What’s the chief challenge to adopting desktop virtualization at your company?
30% End-user concerns
19% Software licensing
14% Storage capacity
8% Upfront cost
SOURCE: CDW poll of 279 BizTech readers
EmpireCLS adopted a hybrid approach using Microsoft Hyper-V, a plan that served its mixed user base. The desktops of 80 percent of employees, whose daily tasks are regimented — for example, workers in dispatch and reservations — are virtualized through RDS. The remaining 20 percent are VDI.
“Task workers only access a few applications, so they’re suited to RDS, sharing the same pool of resources and services through thin clients,” Bourassa says. “Executives, IT staff, programmers, and sales and marketing need more independence, so we give them a full physical experience through VDI.”
EmpireCLS has since deployed HP blade servers and Windows Server 2012, leveraging new automated management and virtualization features for improved hardware utilization and desktop response. They’ve reduced their server footprint and storage by factors of 12 and 30, respectively.
EmpireCLS has also reduced help desk calls by 75 percent, but hasn’t cut IT staff. “We’ve been able to repurpose staff to build better infrastructure,” Bourassa says.
“Whether employees are on RDS or VDI, we can easily make changes across the board so we can spend our time on more important tasks,” adds Systems Engineer Bray Doherty.
When addressing claims that VDI is too expensive, Bourassa points to the operational efficiencies, energy savings, improved IT staff productivity and other returns achieved. “We’ve seen high cost savings from RDS when we use it,” he says. “But we still save money with VDI compared with the manpower required to run the help desk, handle trouble tickets and fix desktops.”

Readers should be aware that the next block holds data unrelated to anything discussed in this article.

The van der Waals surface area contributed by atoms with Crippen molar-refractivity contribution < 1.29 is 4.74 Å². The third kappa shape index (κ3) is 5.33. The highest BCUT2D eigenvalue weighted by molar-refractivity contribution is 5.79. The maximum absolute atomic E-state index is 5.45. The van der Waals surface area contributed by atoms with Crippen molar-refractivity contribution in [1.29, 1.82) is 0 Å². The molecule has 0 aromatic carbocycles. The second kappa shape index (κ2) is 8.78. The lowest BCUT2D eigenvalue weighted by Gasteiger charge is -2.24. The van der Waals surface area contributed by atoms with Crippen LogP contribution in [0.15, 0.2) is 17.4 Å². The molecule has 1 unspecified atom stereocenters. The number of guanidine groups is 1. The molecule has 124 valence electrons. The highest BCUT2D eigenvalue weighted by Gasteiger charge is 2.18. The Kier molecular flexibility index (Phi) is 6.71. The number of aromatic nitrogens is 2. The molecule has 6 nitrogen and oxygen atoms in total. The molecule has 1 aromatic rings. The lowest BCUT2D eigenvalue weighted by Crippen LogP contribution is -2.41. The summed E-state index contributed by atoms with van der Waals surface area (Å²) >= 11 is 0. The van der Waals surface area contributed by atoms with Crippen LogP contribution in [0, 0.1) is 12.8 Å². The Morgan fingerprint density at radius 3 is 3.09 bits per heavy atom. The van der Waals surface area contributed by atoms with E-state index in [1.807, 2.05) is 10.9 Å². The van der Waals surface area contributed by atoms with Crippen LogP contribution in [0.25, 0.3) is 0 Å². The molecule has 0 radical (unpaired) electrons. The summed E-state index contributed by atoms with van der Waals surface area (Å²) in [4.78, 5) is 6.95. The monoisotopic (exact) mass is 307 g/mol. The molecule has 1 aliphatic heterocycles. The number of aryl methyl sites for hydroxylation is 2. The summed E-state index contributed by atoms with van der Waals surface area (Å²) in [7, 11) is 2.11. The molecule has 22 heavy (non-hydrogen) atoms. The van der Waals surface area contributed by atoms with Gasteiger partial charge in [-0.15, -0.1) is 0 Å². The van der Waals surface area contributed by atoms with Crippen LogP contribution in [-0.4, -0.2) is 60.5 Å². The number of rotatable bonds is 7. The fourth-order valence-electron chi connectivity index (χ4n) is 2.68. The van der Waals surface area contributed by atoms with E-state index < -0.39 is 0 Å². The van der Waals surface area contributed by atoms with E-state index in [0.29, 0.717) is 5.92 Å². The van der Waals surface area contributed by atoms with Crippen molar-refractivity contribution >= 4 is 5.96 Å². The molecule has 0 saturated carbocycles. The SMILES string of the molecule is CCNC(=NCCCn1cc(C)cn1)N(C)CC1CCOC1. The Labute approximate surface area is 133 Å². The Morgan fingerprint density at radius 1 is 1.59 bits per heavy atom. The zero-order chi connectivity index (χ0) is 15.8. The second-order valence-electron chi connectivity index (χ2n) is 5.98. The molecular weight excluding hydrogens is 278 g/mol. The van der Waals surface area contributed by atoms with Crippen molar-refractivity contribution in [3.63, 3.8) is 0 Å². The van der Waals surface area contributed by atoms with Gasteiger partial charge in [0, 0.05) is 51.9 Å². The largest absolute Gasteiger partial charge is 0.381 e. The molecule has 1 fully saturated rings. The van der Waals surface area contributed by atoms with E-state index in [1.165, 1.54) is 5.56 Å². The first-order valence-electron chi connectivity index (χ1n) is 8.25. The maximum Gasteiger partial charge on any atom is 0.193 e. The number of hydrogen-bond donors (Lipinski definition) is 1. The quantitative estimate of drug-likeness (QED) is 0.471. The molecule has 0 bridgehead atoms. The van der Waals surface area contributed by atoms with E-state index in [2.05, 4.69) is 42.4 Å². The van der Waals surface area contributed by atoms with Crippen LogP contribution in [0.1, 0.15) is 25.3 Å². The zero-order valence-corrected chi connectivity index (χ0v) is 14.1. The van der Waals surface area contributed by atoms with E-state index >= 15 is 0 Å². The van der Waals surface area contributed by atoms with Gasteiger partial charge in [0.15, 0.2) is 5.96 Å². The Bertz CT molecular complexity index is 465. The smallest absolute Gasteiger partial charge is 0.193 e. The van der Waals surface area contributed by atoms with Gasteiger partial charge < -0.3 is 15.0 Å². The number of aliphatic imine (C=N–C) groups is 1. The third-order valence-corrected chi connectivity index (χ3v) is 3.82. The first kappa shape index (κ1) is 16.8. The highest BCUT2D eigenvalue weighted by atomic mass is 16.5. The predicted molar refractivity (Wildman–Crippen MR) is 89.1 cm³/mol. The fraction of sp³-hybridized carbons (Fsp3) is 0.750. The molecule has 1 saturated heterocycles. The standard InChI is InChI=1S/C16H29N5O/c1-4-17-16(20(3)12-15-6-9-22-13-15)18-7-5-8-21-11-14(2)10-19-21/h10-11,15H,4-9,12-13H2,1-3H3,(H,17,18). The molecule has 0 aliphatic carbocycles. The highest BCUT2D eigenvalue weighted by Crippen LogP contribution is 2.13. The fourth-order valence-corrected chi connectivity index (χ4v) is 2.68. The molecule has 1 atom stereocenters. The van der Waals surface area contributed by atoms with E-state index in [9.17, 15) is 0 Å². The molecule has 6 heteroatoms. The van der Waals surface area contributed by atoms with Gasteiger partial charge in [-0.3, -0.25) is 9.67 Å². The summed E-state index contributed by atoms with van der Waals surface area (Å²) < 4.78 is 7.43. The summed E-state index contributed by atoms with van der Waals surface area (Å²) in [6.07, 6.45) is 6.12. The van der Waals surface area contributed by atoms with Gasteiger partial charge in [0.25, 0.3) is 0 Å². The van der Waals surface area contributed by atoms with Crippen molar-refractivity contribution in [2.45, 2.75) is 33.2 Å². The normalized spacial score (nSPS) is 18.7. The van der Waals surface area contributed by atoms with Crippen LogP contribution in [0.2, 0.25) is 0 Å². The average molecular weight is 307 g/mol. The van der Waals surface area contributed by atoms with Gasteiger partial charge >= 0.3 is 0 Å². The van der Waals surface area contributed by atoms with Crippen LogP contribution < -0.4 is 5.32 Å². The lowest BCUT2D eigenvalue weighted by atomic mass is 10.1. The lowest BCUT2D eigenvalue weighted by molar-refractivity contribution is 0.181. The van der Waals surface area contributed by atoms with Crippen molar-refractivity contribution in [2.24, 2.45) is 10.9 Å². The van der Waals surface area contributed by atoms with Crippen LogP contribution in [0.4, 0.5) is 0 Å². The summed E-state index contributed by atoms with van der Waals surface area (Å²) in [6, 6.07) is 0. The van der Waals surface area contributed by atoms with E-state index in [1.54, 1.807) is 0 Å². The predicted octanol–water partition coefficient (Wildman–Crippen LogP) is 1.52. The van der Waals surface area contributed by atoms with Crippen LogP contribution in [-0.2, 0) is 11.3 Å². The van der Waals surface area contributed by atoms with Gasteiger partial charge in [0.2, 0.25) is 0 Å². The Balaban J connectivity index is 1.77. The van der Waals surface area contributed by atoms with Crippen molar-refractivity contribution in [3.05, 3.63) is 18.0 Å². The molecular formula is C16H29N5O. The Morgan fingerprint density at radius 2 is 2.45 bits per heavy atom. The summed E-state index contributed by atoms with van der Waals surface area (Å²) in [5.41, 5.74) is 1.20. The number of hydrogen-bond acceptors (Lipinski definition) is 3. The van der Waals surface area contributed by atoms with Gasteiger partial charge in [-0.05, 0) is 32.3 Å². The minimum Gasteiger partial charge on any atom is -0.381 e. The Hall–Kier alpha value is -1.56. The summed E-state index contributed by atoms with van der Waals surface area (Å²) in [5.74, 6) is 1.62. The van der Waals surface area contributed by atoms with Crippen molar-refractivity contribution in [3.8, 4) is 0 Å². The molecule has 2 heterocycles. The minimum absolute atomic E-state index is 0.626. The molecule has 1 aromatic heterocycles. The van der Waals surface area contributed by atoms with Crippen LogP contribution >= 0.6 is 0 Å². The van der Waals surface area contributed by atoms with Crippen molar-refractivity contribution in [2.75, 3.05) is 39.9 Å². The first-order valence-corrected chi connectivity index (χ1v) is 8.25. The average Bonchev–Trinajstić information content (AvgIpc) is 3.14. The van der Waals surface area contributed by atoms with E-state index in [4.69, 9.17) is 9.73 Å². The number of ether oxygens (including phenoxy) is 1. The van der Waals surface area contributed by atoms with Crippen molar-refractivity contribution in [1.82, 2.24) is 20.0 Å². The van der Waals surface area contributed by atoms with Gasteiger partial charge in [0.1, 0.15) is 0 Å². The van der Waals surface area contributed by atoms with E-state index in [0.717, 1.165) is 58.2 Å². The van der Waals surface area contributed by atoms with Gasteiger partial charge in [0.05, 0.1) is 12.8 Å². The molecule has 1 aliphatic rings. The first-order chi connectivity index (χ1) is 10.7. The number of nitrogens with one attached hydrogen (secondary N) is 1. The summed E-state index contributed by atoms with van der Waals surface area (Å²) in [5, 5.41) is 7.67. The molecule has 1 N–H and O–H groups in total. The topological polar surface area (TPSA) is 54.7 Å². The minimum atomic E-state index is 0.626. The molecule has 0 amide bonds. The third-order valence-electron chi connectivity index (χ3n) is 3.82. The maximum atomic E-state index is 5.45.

With many temporary worksites and two-thirds of its workforce in the field, Clark Builders has unique desktop challenges. In the past, superintendents had PCs at worksites, but networked data sharing was impossible and even collaborating via email was difficult. Worksites also are regularly looted, putting data at risk if PCs are stolen, says Dean Doige, CIO at Clark, based in Edmonton, Alberta, Canada.
For these reasons, Clark virtualized apps using Citrix XenApp, so all data resides on central servers. Doige next plans to virtualize desktops using XenDesktop. Although the company has successfully virtualized enterprise resource planning, Microsoft Office and project management apps for 420 users, it wants to implement 3D-rendering for building information modeling (BIM) software.
“Employees haven’t been heavy users, so virtualizing the entire desktop wasn’t necessary,” Doige says. “But app virtualization isn’t a good solution for BIM; its resource demands require VDI.”
Despite complexities, desktop virtualization can significantly improve IT management and security for locked-down systems. “You typically don’t see the capital expenditure savings you do with server virtualization, but you can see savings on the operational side through centralized management, delivery of updates and patches, and disaster recovery,” IDC’s Waldman